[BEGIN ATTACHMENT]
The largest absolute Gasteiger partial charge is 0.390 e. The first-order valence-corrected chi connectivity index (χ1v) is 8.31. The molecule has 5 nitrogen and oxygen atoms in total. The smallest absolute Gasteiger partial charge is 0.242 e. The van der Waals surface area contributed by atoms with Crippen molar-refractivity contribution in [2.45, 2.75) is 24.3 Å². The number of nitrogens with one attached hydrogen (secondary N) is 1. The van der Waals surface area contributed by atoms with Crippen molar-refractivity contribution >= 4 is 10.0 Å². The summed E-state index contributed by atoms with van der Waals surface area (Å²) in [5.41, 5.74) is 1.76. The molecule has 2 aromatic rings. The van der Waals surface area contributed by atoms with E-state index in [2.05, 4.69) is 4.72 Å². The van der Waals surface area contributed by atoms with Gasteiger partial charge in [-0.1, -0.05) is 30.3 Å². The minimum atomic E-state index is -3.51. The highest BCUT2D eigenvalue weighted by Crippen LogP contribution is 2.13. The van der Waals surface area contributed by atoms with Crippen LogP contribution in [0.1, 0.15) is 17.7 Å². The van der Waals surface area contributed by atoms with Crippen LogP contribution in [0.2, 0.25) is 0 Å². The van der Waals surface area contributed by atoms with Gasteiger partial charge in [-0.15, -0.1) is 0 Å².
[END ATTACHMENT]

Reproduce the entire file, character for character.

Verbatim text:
The largest absolute Gasteiger partial charge is 0.390 e. The first-order valence-corrected chi connectivity index (χ1v) is 8.31. The molecule has 5 nitrogen and oxygen atoms in total. The smallest absolute Gasteiger partial charge is 0.242 e. The van der Waals surface area contributed by atoms with Crippen molar-refractivity contribution in [2.45, 2.75) is 24.3 Å². The number of nitrogens with one attached hydrogen (secondary N) is 1. The van der Waals surface area contributed by atoms with Crippen molar-refractivity contribution >= 4 is 10.0 Å². The summed E-state index contributed by atoms with van der Waals surface area (Å²) in [5.41, 5.74) is 1.76. The molecule has 2 aromatic rings. The van der Waals surface area contributed by atoms with E-state index in [2.05, 4.69) is 4.72 Å². The van der Waals surface area contributed by atoms with Gasteiger partial charge in [-0.1, -0.05) is 30.3 Å². The minimum atomic E-state index is -3.51. The highest BCUT2D eigenvalue weighted by Crippen LogP contribution is 2.13. The van der Waals surface area contributed by atoms with Crippen LogP contribution in [0.1, 0.15) is 17.7 Å². The van der Waals surface area contributed by atoms with Crippen LogP contribution in [0.2, 0.25) is 0 Å². The van der Waals surface area contributed by atoms with Gasteiger partial charge in [-0.15, -0.1) is 0 Å².